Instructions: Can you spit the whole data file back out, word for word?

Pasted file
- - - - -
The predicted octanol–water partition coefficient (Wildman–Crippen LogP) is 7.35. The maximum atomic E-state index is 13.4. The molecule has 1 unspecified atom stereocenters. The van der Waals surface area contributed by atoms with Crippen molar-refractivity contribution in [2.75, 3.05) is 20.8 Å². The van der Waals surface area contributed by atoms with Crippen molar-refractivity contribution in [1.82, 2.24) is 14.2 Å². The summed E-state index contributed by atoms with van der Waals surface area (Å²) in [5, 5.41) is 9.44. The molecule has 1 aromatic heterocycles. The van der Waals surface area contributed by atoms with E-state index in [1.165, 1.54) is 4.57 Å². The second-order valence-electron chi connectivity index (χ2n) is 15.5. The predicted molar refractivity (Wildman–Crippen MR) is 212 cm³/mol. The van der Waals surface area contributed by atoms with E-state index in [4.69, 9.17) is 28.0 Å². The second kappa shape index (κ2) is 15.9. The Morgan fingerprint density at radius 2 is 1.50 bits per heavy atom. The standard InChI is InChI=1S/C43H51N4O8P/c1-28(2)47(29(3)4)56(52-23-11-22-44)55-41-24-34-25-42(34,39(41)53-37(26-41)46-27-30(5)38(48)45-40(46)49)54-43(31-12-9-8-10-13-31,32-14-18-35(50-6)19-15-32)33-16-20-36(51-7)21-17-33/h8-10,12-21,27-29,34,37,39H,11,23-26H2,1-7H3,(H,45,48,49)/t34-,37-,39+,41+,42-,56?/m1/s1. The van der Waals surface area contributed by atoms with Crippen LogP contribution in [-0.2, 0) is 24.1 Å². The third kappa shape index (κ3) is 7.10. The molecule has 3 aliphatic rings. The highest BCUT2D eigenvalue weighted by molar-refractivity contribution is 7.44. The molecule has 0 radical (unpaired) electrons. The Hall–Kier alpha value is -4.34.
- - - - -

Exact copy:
The predicted octanol–water partition coefficient (Wildman–Crippen LogP) is 7.35. The maximum atomic E-state index is 13.4. The molecule has 1 unspecified atom stereocenters. The van der Waals surface area contributed by atoms with Crippen molar-refractivity contribution in [2.75, 3.05) is 20.8 Å². The van der Waals surface area contributed by atoms with Crippen molar-refractivity contribution in [1.82, 2.24) is 14.2 Å². The summed E-state index contributed by atoms with van der Waals surface area (Å²) in [5, 5.41) is 9.44. The molecule has 1 aromatic heterocycles. The van der Waals surface area contributed by atoms with E-state index in [1.165, 1.54) is 4.57 Å². The second-order valence-electron chi connectivity index (χ2n) is 15.5. The predicted molar refractivity (Wildman–Crippen MR) is 212 cm³/mol. The van der Waals surface area contributed by atoms with E-state index in [4.69, 9.17) is 28.0 Å². The second kappa shape index (κ2) is 15.9. The Morgan fingerprint density at radius 2 is 1.50 bits per heavy atom. The standard InChI is InChI=1S/C43H51N4O8P/c1-28(2)47(29(3)4)56(52-23-11-22-44)55-41-24-34-25-42(34,39(41)53-37(26-41)46-27-30(5)38(48)45-40(46)49)54-43(31-12-9-8-10-13-31,32-14-18-35(50-6)19-15-32)33-16-20-36(51-7)21-17-33/h8-10,12-21,27-29,34,37,39H,11,23-26H2,1-7H3,(H,45,48,49)/t34-,37-,39+,41+,42-,56?/m1/s1. The van der Waals surface area contributed by atoms with Crippen LogP contribution in [-0.2, 0) is 24.1 Å². The third kappa shape index (κ3) is 7.10. The molecule has 3 aliphatic rings. The highest BCUT2D eigenvalue weighted by molar-refractivity contribution is 7.44. The molecule has 0 radical (unpaired) electrons. The Hall–Kier alpha value is -4.34.